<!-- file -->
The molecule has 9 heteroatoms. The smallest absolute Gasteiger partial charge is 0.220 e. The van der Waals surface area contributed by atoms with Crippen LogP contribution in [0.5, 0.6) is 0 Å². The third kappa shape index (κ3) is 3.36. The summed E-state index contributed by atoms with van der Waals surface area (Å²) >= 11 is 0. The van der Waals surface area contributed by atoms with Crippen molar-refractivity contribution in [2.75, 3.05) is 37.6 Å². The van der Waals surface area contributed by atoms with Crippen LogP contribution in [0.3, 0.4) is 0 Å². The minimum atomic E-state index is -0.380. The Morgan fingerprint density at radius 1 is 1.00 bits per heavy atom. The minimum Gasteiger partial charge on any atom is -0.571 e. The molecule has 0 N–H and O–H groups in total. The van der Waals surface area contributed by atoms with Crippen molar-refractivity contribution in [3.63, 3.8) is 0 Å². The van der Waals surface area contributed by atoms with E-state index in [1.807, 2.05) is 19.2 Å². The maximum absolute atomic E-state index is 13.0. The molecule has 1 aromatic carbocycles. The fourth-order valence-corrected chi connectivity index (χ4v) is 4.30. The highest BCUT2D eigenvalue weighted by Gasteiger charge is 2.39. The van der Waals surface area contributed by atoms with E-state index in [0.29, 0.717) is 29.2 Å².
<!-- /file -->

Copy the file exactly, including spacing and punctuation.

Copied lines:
The molecule has 9 heteroatoms. The smallest absolute Gasteiger partial charge is 0.220 e. The van der Waals surface area contributed by atoms with Crippen LogP contribution in [0.5, 0.6) is 0 Å². The third kappa shape index (κ3) is 3.36. The summed E-state index contributed by atoms with van der Waals surface area (Å²) >= 11 is 0. The van der Waals surface area contributed by atoms with Crippen molar-refractivity contribution in [2.75, 3.05) is 37.6 Å². The van der Waals surface area contributed by atoms with Crippen LogP contribution in [0.3, 0.4) is 0 Å². The minimum atomic E-state index is -0.380. The Morgan fingerprint density at radius 1 is 1.00 bits per heavy atom. The minimum Gasteiger partial charge on any atom is -0.571 e. The molecule has 0 N–H and O–H groups in total. The van der Waals surface area contributed by atoms with Crippen molar-refractivity contribution in [3.63, 3.8) is 0 Å². The van der Waals surface area contributed by atoms with E-state index in [1.807, 2.05) is 19.2 Å². The maximum absolute atomic E-state index is 13.0. The molecule has 1 aromatic carbocycles. The fourth-order valence-corrected chi connectivity index (χ4v) is 4.30. The highest BCUT2D eigenvalue weighted by Gasteiger charge is 2.39. The van der Waals surface area contributed by atoms with E-state index in [0.29, 0.717) is 29.2 Å².